July 30, 2005
Chavez supporters block Venezuela protest march
By Matthew Robinson
CARACAS, Venezuela (Reuters) - Supporters of Venezuelan
President Hugo Chavez on Saturday set piles of garbage on fire
to halt a march by 1,000 protesters who say local elections
next month will be unfair, witnesses said.
The fires led police to stop the anti-government march
about two blocks from the National Electoral Council (CNE). The
protesters say the CNE favors Chavez's ruling party and cannot
properly oversee Aug. 7 parish and municipal council elections.
Police erected metal barricades to keep the protesters
apart from Chavez supporters, who shouted insults and hurled
bottles, stones, and firecrackers at the marchers as they
approached the pro-Chavez downtown area of Caracas.
"We came to hand over a document. ... We came to denounce
serious irregularities," Oscar Perez, a leader of the march,
told reporters as protesters chanted "Down with the
They demanded anti-fraud measures for the upcoming
elections such as a thorough audit of Venezuela's electoral
register, international observers and a manual count of the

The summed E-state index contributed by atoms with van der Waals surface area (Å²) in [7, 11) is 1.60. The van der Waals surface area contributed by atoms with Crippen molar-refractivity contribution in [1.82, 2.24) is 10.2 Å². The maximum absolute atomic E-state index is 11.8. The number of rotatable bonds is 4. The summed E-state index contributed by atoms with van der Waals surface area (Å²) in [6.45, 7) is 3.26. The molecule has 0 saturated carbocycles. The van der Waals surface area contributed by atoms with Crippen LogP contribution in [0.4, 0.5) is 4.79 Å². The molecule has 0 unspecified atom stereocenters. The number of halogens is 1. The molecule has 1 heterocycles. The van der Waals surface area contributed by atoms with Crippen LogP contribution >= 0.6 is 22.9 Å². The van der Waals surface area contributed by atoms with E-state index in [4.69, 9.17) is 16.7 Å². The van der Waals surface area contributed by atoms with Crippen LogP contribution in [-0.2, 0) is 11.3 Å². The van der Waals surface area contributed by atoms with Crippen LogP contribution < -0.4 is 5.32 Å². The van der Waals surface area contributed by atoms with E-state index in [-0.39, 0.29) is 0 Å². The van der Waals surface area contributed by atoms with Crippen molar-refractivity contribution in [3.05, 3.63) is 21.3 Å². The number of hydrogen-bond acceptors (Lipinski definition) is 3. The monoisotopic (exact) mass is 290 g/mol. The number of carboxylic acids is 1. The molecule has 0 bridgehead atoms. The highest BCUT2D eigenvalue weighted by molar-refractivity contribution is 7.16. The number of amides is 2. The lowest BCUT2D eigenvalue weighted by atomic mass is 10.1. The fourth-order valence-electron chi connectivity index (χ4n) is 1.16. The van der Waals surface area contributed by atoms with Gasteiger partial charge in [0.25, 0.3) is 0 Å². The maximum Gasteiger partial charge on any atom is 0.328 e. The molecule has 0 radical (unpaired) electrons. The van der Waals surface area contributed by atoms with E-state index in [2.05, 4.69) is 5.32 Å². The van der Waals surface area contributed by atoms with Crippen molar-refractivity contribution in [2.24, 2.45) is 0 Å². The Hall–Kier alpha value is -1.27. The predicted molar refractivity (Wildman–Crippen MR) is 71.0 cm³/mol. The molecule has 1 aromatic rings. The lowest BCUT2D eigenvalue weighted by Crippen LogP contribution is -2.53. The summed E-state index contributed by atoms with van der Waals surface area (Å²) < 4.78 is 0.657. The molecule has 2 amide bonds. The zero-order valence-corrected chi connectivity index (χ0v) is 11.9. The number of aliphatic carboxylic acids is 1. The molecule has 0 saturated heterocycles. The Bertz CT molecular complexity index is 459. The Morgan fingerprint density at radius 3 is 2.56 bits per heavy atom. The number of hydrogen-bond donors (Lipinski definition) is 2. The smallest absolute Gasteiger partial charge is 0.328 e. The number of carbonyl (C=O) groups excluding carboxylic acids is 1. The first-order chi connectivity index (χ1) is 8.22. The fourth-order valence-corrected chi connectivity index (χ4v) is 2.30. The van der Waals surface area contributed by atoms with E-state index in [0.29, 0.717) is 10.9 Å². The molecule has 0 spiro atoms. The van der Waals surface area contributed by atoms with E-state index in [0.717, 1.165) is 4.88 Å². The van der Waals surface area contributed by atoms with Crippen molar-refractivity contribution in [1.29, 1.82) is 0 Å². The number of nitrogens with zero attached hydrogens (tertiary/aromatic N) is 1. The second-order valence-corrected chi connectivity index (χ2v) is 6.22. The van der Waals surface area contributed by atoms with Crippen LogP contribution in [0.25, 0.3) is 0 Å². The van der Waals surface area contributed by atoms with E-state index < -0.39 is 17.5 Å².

Foes of Chavez say a pro-government majority controls the
leadership of the CNE electoral authority.
Opposition leaders accused the president and his supporters
of using fraud to win an August 2004 referendum of his rule.
But international observers endorsed the results that gave
Chavez nearly 60 percent of the votes.
The outcome of the referendum left the opposition weakened
Some opposition leaders are calling for a boycott of the
poll while others say voters must participate. Chavez's Fifth
Republic Movement Party holds a majority of seats in Congress
and nearly all the governorships of Venezuela's 23 states.
The 2004 referendum in the OPEC nation came after more than
two years of bitter conflict between foes and supporters of
Chavez. During that time, the president survived a brief April
2002 coup attempt and a two-month anti-government strike in the
Critics say Chavez's social programs for the poor are
hurting Venezuela's economy and that he is a budding communist
autocrat abusing institutions to amass power.
But his supporters say his self-styled "revolution" has
created health, social, and economic projects that are
countering decades of neglect by previous government of
(With additional reporting by Pascal Fletcher)